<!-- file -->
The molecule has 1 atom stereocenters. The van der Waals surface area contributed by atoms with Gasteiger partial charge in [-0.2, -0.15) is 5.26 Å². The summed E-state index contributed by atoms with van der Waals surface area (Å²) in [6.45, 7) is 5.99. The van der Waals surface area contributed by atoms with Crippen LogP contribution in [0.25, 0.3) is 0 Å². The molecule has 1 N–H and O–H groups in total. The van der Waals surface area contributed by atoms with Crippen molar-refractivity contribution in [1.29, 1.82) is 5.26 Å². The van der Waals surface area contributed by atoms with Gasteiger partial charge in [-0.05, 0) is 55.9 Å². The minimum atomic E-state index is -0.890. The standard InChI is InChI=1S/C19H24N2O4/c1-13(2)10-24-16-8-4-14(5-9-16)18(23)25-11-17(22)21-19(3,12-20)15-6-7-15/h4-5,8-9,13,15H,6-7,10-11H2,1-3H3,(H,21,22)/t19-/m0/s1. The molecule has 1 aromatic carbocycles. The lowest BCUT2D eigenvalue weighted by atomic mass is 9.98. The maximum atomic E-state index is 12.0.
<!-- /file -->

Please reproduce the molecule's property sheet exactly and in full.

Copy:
The molecule has 1 atom stereocenters. The van der Waals surface area contributed by atoms with Gasteiger partial charge in [-0.2, -0.15) is 5.26 Å². The summed E-state index contributed by atoms with van der Waals surface area (Å²) in [6.45, 7) is 5.99. The van der Waals surface area contributed by atoms with Crippen LogP contribution in [0.25, 0.3) is 0 Å². The molecule has 1 N–H and O–H groups in total. The van der Waals surface area contributed by atoms with Crippen molar-refractivity contribution in [1.29, 1.82) is 5.26 Å². The van der Waals surface area contributed by atoms with Gasteiger partial charge in [-0.05, 0) is 55.9 Å². The minimum atomic E-state index is -0.890. The standard InChI is InChI=1S/C19H24N2O4/c1-13(2)10-24-16-8-4-14(5-9-16)18(23)25-11-17(22)21-19(3,12-20)15-6-7-15/h4-5,8-9,13,15H,6-7,10-11H2,1-3H3,(H,21,22)/t19-/m0/s1. The molecule has 1 aromatic carbocycles. The lowest BCUT2D eigenvalue weighted by atomic mass is 9.98. The maximum atomic E-state index is 12.0.